May 092021 0 Responses

Every Family Should Celebrate This

What does your family celebrate?

Holidays, birthdays, and anniversaries are things that nearly every family honors. Stores shut down for Christmas, families gather for Mother’s Day, and presents are purchased for birthdays. But beyond the traditional celebrations, the average family also honors success. When the outcome is something we like, we celebrate–raises, athletic success, career advancements, good grades, etc.

And success is something we should celebrate. Life is hard. We don’t have to seek out criticism, hardship, or suffering. It will find us. Yet we do have to intentionally celebrate the wins.

Yet there is one thing that families often overlook when it comes to celebrations.

Celebrate This

By nature, we are driven by fear. Without intention, we will naturally devolve into actions and attitudes derived from personal safety and well-being. We tend toward the emotional easy, physically less risky, and mentally least taxing scenarios. In order to change this human tendency, we need to celebrate when that doesn’t happen. When the hard road is chosen, the difficult task is faced, or the emotionally vulnerable path is selected, families should celebrate.

We need to celebrate courage. (For more, see my book Fearless Families)

Spotlight it. Applaud it. Recognize it. Give a voice to it. Honor it. And act in a way that is likely to cause it to happen again.

More than success. More than a desired outcome. Celebrate courage.

Courage Worth Celebrating

Every courageous act needs to be noticed, but there are some specific actions that must be highlighted above others.

Truth-telling. It’s always tempting to lie. Choosing to speak the truth in a compassionate, humble, bold way takes true faith. Whenever someone admits something hurt, says the hard (not harsh) word, or broaches the difficult topic, recognize that action before continuing the conversation. (“Hey, before we continue, I just want to recognize what you just said had to be difficult. Thank you for showing bravery.”)

Doing what is right. The right way is often the hard way. It’s easy to deceive, go along with the crowd, or make exceptions to moral values. Yet to choose to do the right thing when others are doing wrong takes real strength.

Loving others. We naturally look out for ourselves. It takes intention and humility to look beyond our needs and to the needs of another. When someone chooses to put the needs of others above themselves, call attention to their bravery.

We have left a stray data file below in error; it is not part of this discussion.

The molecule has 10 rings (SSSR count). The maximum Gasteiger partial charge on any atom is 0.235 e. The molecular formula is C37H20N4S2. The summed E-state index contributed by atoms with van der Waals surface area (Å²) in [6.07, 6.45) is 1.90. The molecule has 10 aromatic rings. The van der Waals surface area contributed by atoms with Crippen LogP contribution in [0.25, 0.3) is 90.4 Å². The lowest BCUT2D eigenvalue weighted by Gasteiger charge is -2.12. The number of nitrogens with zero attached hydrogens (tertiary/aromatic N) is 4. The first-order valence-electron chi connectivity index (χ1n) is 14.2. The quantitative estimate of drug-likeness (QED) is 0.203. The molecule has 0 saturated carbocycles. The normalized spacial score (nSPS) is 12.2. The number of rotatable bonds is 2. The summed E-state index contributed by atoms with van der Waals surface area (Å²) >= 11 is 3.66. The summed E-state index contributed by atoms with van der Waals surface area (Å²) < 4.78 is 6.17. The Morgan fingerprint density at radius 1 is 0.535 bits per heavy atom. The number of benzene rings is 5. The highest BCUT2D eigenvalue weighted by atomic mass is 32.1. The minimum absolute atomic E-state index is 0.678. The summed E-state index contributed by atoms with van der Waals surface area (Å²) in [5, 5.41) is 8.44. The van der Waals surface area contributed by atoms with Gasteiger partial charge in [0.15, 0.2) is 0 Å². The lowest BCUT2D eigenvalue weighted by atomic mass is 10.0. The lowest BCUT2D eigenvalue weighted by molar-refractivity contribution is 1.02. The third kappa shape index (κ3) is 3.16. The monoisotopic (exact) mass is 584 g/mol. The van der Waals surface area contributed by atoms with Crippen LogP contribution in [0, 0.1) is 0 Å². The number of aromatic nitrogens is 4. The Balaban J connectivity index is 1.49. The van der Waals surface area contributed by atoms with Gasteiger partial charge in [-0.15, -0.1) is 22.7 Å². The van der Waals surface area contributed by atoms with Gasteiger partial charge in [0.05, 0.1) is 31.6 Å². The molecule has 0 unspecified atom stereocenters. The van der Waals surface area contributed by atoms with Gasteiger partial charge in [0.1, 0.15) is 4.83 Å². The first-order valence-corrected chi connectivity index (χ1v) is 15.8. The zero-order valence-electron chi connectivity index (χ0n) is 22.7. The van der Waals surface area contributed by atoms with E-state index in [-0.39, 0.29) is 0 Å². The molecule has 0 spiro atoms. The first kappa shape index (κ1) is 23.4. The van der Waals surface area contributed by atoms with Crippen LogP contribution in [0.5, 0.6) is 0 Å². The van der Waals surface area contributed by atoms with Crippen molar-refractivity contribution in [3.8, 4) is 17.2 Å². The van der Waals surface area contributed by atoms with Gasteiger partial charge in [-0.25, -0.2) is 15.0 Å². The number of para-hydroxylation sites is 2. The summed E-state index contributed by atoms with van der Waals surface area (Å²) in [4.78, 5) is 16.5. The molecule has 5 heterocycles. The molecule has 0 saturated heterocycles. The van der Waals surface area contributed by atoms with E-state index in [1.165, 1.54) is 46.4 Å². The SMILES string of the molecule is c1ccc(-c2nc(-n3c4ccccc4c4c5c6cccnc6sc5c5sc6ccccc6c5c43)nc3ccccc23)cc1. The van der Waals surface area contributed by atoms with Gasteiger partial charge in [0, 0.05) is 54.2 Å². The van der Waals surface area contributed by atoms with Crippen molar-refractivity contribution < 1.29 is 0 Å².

Trying new things. For some personalities, this isn’t a big deal; for others, it is the biggest. Some of us are people of routine and comfort. Trying new things can be very difficult. When someone with a reserved personality shows courage by doing something new, recognize their bravery.

Enduring. Our culture is one of the quick fix and the fast-fold. People do not endure hardship. They don’t stay faithful to others in difficult times. Whenever someone chooses to endure, call attention to that faithfulness.

Why Celebrate Courage?

Whatever is celebrated is repeated. When families draw attention to acts of courage, each member of the family begins to look for ways to show courage. While success should be highlighted, a good outcome is not the highest priority. We can luck into the right answer or the situational success. But we never luck into courage. Yet few attributes are as needed in today’s world as that of courage. (See: Jesus, Leadership, and the Courage to Serve)

Imagine raising children who are trained to choose the hard action. Picture a married couple who continually inspires one another to overcome their fears and to choose bold actions. Dream of a team who regularly pushes each other beyond their self-imposed limits to accomplish things they never dreamed possible. All of this can happen when we start celebrating the things that matter most. Courage is one of those things.

Start Here

To start celebrating courage, think back to this past week. Identify one action which someone in your family took which you consider courageous. The next time everyone is together, say, “I’ve been thinking about what you did the other day and that must have taken some courage for you to do that. Thank you for being so brave.”

Another next step might be for each member of the family to name one thing they’ve been putting off because they were hesitant or afraid. Each person can commit to doing one brave act this week.

Celebrate courage is value number five of the Thompson Family Values. To learn about the other four and to learn how to write your own family values, click HERE.

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